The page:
Part of Jesse Baxter's Royal Army discharge paperwork

It's not clear why Jesse Baxter enlisted. It may have simply been a form of employment. It may also have been an ordinary sense of duty; Jesse's youngest brother John Henry Baxter, also a married father, had been serving in the Army since 1914. That brother would ultimately be killed in Flanders in 1917.

It appears that Jesse Baxter was initially posted to Cosham (map), near Portsmouth, on April 14, 1915, and in any case he started his service in England. On September 27, 1915 he was transferred to what later became the Egyptian Expeditionary Force, and served overseas for a little over a year.

His discharge papers note that in March of 1916 he applied to the surgeon in Egypt for treatment of painful varix, i.e. varicose veins. They note that the condition originated before his enlistment, but was aggravated by active service. The doctor prescribed an elastic stocking. He visited the physician again in April, and was recommended rest.

In October 1916, Baxter was sent back to England. He again visited a physician, this time in Cambridge, who advised an operation. He declined the operation due to the illness of his wife. Another entry notes that this refusal was considered "not unreasonable". Later records describe his condition:
Marked varicosities of right leg, below knee, especially on posterior aspect. No ulcerations. Skin in good condition. Does not wear elastic, because of pain.
On November 14, 1916, Baxter's record has the following notation:
Tranferred to Class "W" Army Reserve. To remain in Class "W" Army Reserve so long as it is necessary to retain him in employment in Astley Colliery, Clifton and Kearsley, Lancs.

Death registration for Sarah Alice Baxter, February 9, 1917

Baxter returned home to his seriously ill wife. Sarah Alice Baxter died on February 9th, 1917 of cervical cancer, complicated by cachexia, i.e. wasting due to her chronic illness. She was 41.

Jesse Baxter was discharged from the Army as physically unfit for active service on October 3rd, 1917. All these records are available because they were part of Jesse Baxter's Chelsea Pension papers. He lists three dependent children: James, Maggie and Lucy. I don't know what the age cutoff was, but James was 14 and included, and Agnes was 16 and excluded, as was her older sister Florrie. They were presumably already working in cotton mills. Jesse appealed to the board in December 1917 for additional funds for Lucy, who suffered from an unknown but serious condition.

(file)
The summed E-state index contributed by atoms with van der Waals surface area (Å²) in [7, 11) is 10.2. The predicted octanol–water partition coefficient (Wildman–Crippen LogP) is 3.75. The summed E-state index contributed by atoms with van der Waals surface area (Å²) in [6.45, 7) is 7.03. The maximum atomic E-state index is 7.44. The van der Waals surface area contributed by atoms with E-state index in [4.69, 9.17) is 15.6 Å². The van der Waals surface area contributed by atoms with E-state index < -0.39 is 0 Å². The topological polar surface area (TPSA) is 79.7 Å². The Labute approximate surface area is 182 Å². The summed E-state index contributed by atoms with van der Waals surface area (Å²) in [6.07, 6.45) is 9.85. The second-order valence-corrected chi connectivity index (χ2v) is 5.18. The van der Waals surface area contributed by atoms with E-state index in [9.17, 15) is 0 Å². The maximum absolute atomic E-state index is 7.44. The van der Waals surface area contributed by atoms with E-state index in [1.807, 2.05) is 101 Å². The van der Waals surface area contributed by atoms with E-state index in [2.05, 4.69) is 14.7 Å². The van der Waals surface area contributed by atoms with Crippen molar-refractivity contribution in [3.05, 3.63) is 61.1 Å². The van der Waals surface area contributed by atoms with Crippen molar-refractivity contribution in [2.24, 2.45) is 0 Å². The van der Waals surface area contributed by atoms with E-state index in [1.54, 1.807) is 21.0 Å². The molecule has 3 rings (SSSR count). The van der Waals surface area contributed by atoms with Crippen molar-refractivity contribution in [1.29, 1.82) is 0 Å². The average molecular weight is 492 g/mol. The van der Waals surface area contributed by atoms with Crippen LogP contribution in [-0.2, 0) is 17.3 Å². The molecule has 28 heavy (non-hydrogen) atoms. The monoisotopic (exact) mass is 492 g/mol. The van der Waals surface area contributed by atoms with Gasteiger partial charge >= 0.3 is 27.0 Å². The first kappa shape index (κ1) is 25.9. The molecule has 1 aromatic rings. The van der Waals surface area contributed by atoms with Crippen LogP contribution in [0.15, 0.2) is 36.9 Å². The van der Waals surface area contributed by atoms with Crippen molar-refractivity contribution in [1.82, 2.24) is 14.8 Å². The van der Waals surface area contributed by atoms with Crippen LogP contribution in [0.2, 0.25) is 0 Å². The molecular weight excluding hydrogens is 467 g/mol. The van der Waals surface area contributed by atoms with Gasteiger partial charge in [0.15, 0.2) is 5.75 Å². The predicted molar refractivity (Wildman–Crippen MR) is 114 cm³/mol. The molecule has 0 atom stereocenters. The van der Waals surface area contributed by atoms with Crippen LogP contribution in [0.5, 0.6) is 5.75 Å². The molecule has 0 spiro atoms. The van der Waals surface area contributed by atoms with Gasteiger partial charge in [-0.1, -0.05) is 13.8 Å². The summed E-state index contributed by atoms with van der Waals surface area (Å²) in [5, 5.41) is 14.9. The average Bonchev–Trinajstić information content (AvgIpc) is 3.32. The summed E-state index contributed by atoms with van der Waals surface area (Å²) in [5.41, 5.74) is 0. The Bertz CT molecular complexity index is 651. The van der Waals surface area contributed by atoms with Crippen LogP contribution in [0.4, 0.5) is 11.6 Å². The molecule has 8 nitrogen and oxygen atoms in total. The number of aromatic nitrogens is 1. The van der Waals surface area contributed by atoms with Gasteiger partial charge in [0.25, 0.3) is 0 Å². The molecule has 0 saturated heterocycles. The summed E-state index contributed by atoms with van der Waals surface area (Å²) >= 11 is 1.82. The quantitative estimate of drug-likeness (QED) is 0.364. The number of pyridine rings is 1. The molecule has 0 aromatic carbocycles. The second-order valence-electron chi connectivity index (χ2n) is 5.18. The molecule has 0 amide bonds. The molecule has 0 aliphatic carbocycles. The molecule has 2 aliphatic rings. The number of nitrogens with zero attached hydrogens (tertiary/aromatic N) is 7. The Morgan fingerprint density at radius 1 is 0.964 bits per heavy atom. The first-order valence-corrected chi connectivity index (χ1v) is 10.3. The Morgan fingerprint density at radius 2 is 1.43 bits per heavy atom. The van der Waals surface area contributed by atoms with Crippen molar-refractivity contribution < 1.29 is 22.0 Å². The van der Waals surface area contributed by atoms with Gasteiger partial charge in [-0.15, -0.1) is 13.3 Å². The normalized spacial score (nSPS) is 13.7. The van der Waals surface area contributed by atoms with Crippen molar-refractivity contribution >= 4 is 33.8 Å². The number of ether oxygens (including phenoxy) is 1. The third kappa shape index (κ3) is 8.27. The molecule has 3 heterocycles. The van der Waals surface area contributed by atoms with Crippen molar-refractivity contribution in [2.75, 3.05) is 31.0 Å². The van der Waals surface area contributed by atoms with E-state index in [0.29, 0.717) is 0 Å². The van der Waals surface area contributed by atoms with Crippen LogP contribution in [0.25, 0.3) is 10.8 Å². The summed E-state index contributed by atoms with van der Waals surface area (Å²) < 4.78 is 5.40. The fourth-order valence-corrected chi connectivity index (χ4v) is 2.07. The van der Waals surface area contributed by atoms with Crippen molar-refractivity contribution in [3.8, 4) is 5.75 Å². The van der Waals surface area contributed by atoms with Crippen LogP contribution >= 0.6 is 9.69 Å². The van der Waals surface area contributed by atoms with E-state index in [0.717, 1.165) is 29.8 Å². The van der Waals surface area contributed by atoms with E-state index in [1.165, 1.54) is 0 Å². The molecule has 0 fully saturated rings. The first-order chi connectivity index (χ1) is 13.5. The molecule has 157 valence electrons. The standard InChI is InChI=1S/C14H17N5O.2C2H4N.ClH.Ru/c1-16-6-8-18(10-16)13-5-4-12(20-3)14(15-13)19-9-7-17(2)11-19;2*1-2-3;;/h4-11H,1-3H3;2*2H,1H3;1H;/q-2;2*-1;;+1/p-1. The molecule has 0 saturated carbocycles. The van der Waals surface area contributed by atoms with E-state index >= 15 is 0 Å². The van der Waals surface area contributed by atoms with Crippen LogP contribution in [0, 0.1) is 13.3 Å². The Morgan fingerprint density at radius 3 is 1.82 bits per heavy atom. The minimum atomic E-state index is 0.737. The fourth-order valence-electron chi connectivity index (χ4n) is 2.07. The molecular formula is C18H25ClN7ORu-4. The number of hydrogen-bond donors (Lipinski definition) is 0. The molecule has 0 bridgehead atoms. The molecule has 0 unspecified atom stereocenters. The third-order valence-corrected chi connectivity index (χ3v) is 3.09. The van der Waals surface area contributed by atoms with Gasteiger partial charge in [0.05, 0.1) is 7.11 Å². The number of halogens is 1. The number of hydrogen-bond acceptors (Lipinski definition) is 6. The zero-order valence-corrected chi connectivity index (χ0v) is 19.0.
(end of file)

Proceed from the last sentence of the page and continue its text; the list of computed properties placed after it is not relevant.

Moving On

On January 1st, 1921 Jesse Baxter married Isabella Grayson, whose husband had also died a few years earlier. In April they were living together in Atherton, just a few doors down from the Children's Receiving Home in which 12-year-old Lucy was a patient. Florrie had married boy-next-door John Loughlin, and had taken over the family home on Trafalgar Street. Agnes and Margaret lived with them, and James was nowhere to be found.

Agnes, Florrie and Margaret
Probably in the 1950s

In 1923 Agnes left for the United States (more about her emigration). Margaret married Frank Lee in 1925, and that same year James married the wonderfully named Edith Ellen Josephine Onion.

Margaret, Agnes, and (presumably) Frank Lee

Lucy died in 1926, at the age of 18. Her death registration doesn't appear to be retrievable from the General Records Office, so I don't know anything about her ailments. The only details I know are that in the 1911 Census, in a column meant to record disabilities, the 3-year-old Lucy is described as having "fits". And of course she was in a care facility in 1921.

By this time, Jesse and Isabella had moved to Hemsworth, in the West Riding of Yorkshire. In 1939 he was described as a "blind pensioner".  Jesse Baxter died in early 1953, just short of 80 years old.